There is a variation in the number of doses of each vaccine type administered in states. For example, in most of the northeastern states and in union territories, no Covaxin doses have been administered. In Kerala and Rajasthan only about five per cent of the total doses administered have been of Covaxin. On the other hand, Covaxin doses constitute 30 per cent of the total doses administered in Delhi.

The data submitted by the government of India to the supreme court shows that while there is a shortfall in the availability of Covishield doses in all states, the allocation of Covaxin doses is higher than that required in some states, while others face a shortfall. For example, Karnataka needs about 7.8 lakh doses of Covaxin just as second doses in the months of May and June. The allocation for Karnataka (through GoI and what is available through non-GoI channels) is 5.7 lakh doses for the month of May indicating an additional requirement of two lakh more doses at least, just to provide the required boosters. On the other hand, Bihar requires about 3.2 lakh doses of Covaxin as booster doses in the months of May and June. However, its allocation for May alone is 6.6 lakh doses.

If the government’s strategy is to prioritise first doses, then it must devise a plan accordingly, in discussion with states, and communicate this to the public clearly. Experts must be consulted on questions of efficacy, the maximum possible gap between the two doses, and other relevant issues, with a view to developing a clear vaccination strategy. The current state of affairs indicates that the government is simply reacting to events as they unfold without any plan or direction. There are reports from many states, of citizens running from one vaccination centre to the next in search of the elusive second dose.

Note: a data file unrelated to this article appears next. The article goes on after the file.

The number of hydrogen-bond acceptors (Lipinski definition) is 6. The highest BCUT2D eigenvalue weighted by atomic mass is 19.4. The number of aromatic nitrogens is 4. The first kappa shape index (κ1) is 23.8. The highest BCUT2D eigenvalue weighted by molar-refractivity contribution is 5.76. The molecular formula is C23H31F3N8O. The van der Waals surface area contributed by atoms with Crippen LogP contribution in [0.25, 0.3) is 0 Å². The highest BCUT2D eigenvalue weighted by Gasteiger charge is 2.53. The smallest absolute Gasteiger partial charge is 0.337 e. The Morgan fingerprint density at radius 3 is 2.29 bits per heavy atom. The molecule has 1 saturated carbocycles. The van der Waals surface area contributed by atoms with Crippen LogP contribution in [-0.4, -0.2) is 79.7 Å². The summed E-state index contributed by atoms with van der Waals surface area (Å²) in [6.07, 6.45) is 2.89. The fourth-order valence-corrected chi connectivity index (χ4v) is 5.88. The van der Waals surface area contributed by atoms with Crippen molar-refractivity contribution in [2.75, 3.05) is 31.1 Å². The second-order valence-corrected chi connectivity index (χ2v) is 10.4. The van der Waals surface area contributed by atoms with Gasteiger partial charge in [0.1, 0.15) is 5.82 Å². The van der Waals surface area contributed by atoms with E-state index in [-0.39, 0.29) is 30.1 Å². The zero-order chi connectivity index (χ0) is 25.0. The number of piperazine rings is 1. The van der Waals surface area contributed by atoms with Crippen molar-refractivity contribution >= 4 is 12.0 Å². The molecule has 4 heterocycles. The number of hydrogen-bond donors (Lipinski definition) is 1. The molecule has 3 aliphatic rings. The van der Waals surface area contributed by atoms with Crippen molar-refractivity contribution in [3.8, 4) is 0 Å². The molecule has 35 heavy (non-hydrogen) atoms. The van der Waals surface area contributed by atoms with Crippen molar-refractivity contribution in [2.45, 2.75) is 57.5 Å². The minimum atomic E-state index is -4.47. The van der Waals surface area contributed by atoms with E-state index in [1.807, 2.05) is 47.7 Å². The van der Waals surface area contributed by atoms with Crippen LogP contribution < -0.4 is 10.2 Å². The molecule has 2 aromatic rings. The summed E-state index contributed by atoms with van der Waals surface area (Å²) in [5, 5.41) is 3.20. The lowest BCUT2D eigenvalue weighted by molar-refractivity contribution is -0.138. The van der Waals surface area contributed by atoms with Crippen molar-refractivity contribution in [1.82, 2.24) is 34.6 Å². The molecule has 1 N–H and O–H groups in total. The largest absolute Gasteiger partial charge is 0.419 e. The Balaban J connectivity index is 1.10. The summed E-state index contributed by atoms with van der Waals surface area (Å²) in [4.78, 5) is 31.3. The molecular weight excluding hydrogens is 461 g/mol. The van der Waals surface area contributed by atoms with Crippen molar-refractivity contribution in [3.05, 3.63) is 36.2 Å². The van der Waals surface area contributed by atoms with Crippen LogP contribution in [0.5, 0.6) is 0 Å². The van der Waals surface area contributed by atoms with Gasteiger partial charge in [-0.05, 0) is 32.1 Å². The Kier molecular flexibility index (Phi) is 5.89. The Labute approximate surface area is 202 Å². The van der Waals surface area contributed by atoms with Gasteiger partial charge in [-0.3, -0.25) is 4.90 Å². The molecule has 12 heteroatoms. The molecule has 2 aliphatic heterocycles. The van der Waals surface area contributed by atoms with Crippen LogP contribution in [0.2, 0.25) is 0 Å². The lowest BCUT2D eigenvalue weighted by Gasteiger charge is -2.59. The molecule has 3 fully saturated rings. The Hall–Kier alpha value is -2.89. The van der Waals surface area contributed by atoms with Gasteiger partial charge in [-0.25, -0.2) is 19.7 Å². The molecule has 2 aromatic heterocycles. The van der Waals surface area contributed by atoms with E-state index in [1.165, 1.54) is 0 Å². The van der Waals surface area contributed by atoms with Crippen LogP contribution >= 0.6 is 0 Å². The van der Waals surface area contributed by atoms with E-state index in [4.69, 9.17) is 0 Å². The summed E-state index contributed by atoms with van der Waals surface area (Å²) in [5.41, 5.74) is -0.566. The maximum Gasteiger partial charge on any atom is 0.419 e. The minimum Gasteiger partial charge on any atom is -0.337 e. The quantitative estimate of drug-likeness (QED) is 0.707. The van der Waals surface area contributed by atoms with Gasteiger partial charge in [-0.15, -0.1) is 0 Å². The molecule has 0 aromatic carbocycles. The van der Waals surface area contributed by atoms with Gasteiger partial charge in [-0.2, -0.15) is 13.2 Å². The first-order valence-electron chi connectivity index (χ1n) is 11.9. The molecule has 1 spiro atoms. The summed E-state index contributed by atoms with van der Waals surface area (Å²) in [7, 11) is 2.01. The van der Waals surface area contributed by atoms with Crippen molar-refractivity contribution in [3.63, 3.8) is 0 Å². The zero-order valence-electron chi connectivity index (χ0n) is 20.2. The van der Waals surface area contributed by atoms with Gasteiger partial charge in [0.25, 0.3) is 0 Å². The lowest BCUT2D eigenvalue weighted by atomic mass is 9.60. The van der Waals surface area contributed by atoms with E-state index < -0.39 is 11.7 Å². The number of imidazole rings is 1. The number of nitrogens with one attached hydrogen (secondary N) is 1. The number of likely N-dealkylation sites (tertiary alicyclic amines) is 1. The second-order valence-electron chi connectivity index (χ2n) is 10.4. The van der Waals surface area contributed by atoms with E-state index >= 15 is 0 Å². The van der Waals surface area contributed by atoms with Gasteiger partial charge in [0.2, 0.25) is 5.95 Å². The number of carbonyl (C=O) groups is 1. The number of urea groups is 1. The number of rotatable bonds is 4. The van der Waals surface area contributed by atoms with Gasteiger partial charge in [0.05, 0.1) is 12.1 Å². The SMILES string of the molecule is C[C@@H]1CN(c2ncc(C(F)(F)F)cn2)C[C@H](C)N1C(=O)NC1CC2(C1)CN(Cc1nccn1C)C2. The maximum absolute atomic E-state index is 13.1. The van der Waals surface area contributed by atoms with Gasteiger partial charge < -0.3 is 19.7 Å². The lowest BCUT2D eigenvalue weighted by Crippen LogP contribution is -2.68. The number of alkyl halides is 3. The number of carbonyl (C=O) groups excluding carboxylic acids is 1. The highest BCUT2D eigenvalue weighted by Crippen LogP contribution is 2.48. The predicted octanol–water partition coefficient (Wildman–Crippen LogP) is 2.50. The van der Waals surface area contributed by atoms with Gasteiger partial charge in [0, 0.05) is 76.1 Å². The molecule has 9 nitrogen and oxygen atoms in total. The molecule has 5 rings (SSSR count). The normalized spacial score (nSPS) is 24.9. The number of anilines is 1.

The current “liberalised and accelerated vaccine strategy” of the central government has also been clarified further in the affidavit submitted to the supreme court. GoI has stated that the quota of vaccines to be procured directly from the manufacturers by the states and private hospitals will also be in proportion to the respective state’s population. The state governments will not be able to place orders exceeding this quota which will most likely be determined monthly, as vaccine supplies become available. Further, the GoI has also stated that 50 per cent of the non-GoI quota will be earmarked for private hospitals. The distribution between the central government, state government, and private hospitals/agencies will therefore be 50:25:25. This is in keeping with what the vaccine manufacturers wanted, as they get a higher price for supply to private hospitals. 

Along with all the other problems that India’s vaccination programme is currently plagued with – a severe supply constraint, unequal distribution across states, differential pricing – this 50:25:25 for-mula is likely to depress vaccination rates further and exacerbate the inequity in vaccine access across the country. Private hospitals that can procure vaccines are concentrated in the cities. Large sections of the rural population along with a significant section of the urban working-class will de-pend on state governments for vaccines. Due to the central government’s refusal to pay for universal free vaccination, many state governments have announced free vaccination programs. By restricting vaccine supplies to state governments, and treating private hospitals, which are likely to cater to fewer people, on par with state governments, the new vaccine policy of the government of India is also perpetuating a blatantly iniquitous regime of vaccine access. 

To sum up, the current vaccine supply is highly inadequate to even meet the requirement of second doses in the next two months. There is therefore an urgent need to review the vaccination strategy and put in place a coherent plan for the next few months in discussion with state governments, so that people do not miss their second doses or are not made to run from pillar to post in search of one. In addition, the Central Government must roll back its current policy, which is highly inequitable and unjust, and likely to further exacerbate the current crisis of vaccine supply.